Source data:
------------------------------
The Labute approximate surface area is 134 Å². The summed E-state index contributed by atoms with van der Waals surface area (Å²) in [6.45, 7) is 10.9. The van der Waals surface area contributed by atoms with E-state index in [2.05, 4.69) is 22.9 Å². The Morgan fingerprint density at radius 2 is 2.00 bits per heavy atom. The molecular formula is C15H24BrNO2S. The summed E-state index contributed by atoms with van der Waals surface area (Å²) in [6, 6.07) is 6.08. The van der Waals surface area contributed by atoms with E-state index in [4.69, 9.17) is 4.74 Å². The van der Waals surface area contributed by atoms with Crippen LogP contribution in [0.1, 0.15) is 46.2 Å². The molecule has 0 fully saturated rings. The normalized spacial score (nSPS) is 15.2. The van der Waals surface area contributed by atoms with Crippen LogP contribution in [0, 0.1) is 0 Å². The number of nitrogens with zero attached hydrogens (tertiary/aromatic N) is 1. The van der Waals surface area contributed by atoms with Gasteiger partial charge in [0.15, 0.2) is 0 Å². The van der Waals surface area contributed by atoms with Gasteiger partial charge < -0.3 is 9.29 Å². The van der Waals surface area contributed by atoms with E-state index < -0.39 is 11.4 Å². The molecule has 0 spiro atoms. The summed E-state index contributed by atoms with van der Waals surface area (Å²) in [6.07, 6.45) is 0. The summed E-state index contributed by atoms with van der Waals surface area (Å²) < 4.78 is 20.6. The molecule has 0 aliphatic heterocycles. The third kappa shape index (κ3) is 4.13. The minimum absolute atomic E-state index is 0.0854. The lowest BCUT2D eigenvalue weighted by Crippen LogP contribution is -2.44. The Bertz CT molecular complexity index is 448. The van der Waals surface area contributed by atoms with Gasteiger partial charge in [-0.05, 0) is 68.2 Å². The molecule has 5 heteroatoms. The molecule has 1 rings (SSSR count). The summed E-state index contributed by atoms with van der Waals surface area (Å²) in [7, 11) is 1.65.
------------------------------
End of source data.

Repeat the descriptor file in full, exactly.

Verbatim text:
The Labute approximate surface area is 134 Å². The summed E-state index contributed by atoms with van der Waals surface area (Å²) in [6.45, 7) is 10.9. The van der Waals surface area contributed by atoms with E-state index in [2.05, 4.69) is 22.9 Å². The Morgan fingerprint density at radius 2 is 2.00 bits per heavy atom. The molecular formula is C15H24BrNO2S. The summed E-state index contributed by atoms with van der Waals surface area (Å²) in [6, 6.07) is 6.08. The van der Waals surface area contributed by atoms with E-state index in [4.69, 9.17) is 4.74 Å². The van der Waals surface area contributed by atoms with Crippen LogP contribution in [0.1, 0.15) is 46.2 Å². The molecule has 0 fully saturated rings. The normalized spacial score (nSPS) is 15.2. The van der Waals surface area contributed by atoms with Crippen LogP contribution in [0, 0.1) is 0 Å². The number of nitrogens with zero attached hydrogens (tertiary/aromatic N) is 1. The van der Waals surface area contributed by atoms with Gasteiger partial charge in [0.15, 0.2) is 0 Å². The van der Waals surface area contributed by atoms with Gasteiger partial charge < -0.3 is 9.29 Å². The van der Waals surface area contributed by atoms with E-state index < -0.39 is 11.4 Å². The molecule has 0 spiro atoms. The summed E-state index contributed by atoms with van der Waals surface area (Å²) in [6.07, 6.45) is 0. The summed E-state index contributed by atoms with van der Waals surface area (Å²) < 4.78 is 20.6. The molecule has 0 aliphatic heterocycles. The third kappa shape index (κ3) is 4.13. The minimum absolute atomic E-state index is 0.0854. The lowest BCUT2D eigenvalue weighted by Crippen LogP contribution is -2.44. The Bertz CT molecular complexity index is 448. The van der Waals surface area contributed by atoms with Gasteiger partial charge in [-0.05, 0) is 68.2 Å². The molecule has 5 heteroatoms. The molecule has 1 rings (SSSR count). The summed E-state index contributed by atoms with van der Waals surface area (Å²) in [7, 11) is 1.65.